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Watching porn, getting addicted: Experts tell of cases they’ve seen and the risks linked to sexual offenders

SINGAPORE — Stuck indoors with nowhere to go, more people have gone online in search of entertainment during the Covid-19 pandemic. The dark side to this is that along with the surge in demand for video streaming and television programmes, there appears to be an increase in online porn use. And it is not just adults who are hooked.

Repeated exposure and self-pleasuring to deviant pornography, such as those depicting children, violence and voyeurism, can shape a young person’s sexual arousal pattern and lead some of them to develop deviant or atypical sexual interests, which they may eventually seek to satisfy through their sexual offending behaviours.

Repeated exposure and self-pleasuring to deviant pornography, such as those depicting children, violence and voyeurism, can shape a young person’s sexual arousal pattern and lead some of them to develop deviant or atypical sexual interests, which they may eventually seek to satisfy through their sexual offending behaviours.

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  • An addiction recovery centre reports that the number of people seeking help for compulsive sexual behaviour in the past year has doubled
  • This includes excessive viewing of pornography
  • Cases include highly educated professionals who cannot go through the day without watching porn
  • Experts said the rise could be due to boredom, having poor coping strategies to stress and increased screen time during the pandemic
  • Early exposure to pornography could be a risk factor for sexual offending, MSF said

SINGAPORE — Stuck indoors with nowhere to go, more people have gone online in search of entertainment during the Covid-19 pandemic.

The dark side to this is that along with the surge in demand for video streaming and television programmes, there appears to be an increase in online porn use. And it is not just adults who are hooked.

Some counsellors approached by TODAY said that they have seen children as young as 12 who have trouble tearing their eyes away from sexual content after stumbling upon it.

We Care Community Services, a community-based addiction recovery centre that runs a sex, porn, love addiction recovery programme therapy, said that since the start of the pandemic last year, it has seen a drastic increase in people seeking help for compulsive sexual behaviour, which includes excessive online pornography use.

From 50 cases in 2019, the number has doubled to more than 100 cases last year, of which 70 were new cases.

On average, most of these individuals are in their 20s; less than 10 per cent are under the age of 18.

Over the years though, We Care has seen one 12-year-old among its youngest clients.

Apart from watching too much porn, compulsive sexual behaviour also encompasses feeling a constant need to seek a sexual partner and having multiple sexual partners. This in turn affects the person’s life and work, and causes the person to miss out on important family and social experiences.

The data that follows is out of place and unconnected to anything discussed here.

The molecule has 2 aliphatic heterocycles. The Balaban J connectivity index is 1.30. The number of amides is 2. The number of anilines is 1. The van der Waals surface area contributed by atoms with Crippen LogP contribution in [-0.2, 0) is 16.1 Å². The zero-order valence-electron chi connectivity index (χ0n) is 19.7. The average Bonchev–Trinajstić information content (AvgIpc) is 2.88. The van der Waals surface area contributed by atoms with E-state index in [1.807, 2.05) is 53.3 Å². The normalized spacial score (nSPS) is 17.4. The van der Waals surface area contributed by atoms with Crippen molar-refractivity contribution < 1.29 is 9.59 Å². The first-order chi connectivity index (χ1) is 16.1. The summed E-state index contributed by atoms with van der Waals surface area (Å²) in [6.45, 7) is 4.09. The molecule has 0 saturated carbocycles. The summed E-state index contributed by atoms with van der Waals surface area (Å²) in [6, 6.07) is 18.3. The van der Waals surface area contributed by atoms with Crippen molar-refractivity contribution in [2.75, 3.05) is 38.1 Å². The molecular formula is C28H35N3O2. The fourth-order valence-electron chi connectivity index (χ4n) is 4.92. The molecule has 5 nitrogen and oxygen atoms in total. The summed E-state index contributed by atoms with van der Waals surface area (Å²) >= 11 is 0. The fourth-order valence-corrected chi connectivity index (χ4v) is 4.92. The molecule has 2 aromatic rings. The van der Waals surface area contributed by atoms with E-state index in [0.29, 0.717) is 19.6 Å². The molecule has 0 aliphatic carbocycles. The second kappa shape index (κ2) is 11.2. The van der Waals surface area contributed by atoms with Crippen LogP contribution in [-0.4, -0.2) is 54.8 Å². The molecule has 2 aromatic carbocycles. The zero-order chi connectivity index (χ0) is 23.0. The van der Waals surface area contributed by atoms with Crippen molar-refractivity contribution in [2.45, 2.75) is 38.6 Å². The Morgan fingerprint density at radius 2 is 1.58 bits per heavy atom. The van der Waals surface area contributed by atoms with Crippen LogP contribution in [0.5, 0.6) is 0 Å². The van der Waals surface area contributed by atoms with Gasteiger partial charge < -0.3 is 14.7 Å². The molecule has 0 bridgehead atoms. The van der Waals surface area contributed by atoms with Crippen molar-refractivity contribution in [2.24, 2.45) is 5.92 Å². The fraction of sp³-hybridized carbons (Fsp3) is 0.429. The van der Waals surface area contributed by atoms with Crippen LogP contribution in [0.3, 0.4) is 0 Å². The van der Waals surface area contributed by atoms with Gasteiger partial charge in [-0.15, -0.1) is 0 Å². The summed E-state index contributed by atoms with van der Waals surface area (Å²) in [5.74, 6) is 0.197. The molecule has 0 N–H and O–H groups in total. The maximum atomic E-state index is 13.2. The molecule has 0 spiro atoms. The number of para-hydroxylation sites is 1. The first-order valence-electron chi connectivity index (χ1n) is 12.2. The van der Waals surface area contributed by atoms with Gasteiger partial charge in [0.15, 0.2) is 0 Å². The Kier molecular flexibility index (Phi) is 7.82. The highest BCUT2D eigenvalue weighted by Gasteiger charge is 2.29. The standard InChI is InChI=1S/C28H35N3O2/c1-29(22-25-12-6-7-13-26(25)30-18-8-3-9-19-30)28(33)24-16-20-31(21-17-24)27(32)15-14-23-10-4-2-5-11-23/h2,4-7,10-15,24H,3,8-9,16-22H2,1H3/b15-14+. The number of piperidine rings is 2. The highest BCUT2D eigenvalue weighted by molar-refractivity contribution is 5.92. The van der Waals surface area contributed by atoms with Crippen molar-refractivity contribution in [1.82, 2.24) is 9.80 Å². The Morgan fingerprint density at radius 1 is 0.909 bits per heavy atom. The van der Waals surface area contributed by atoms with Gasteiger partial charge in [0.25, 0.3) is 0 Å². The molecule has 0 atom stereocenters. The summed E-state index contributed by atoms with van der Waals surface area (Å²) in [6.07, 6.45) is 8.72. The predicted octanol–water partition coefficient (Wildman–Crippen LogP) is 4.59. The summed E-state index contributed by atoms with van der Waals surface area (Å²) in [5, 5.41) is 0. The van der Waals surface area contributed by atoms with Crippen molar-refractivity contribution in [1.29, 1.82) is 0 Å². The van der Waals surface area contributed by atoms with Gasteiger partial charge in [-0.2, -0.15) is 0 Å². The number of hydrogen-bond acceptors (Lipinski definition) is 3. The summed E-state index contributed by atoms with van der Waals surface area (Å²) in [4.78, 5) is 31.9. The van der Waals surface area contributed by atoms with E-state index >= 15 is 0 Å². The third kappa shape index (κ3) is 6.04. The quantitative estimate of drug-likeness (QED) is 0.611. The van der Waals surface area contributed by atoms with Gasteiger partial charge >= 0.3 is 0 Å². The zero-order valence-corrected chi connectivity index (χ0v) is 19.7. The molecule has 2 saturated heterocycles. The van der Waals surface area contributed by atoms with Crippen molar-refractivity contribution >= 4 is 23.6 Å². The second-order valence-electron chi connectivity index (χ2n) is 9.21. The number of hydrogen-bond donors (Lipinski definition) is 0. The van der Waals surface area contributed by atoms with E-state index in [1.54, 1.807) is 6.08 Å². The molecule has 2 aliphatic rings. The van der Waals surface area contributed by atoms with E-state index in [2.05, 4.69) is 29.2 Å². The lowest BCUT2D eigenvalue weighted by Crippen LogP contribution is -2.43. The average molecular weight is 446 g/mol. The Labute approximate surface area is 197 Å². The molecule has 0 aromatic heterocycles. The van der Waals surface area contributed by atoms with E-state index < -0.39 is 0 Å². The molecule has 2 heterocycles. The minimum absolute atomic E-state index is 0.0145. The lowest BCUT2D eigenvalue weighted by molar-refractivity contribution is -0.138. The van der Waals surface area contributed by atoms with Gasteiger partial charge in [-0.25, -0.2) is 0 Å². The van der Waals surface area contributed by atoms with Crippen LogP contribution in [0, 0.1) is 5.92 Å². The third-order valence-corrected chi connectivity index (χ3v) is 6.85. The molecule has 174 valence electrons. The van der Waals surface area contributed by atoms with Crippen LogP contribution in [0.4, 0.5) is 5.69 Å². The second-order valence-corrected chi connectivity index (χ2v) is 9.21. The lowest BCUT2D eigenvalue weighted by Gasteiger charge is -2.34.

Ms Tham Yuen Han, clinical director of We Care, said that it has seen an increase in cases involving younger people who have issues because they have been watching pornography online. “That can be a good sign in the sense that people are more forthcoming in seeking help.”

Dr Adaline Ng, senior principal clinical psychologist at Better Life Psychological Medicine Clinic, a private practice that offers psychotherapy and counselling for addictive behaviours, said that younger patients tend to be referred for treatment by parents.

However, the older ones may seek help on their own because they are aware and motivated to change their addictive behaviour.

“Some may seek treatment if their partners discover their addiction and the stability of their relationship is threatened by this behaviour,” Dr Ng added.

Similar to other types of addiction, porn addiction can severely impact people's ability to carry out their roles and responsibilities in daily life effectively. Photo: iStock

While it is more common for males to disclose an addiction to pornography, Dr Ng has also encountered female patients with similar issues although they may not be directly seeking help for excessive pornography use. 

WHAT DRIVES PEOPLE TO TURN TO PORN

The experts said that the rise could be due to increased screen time and people having more unoccupied time during the pandemic.

Individuals with poor coping strategies may also turn to pornography to cope with distress, Dr Ng said.  

Studies that look into pornography use — such as a recent one published in November last year in the International Journal of Impotence Research — confirms this.

Other than for sexual arousal and pleasure, the reasons why people use pornography are because they are coping with stress, anxiety or negative emotions.

People experiencing loneliness or who were depressed reported a greater desire to seek out such material, the study found.

Boredom is another factor, which may explain why there have been reports of a surge in pornography use during the pandemic.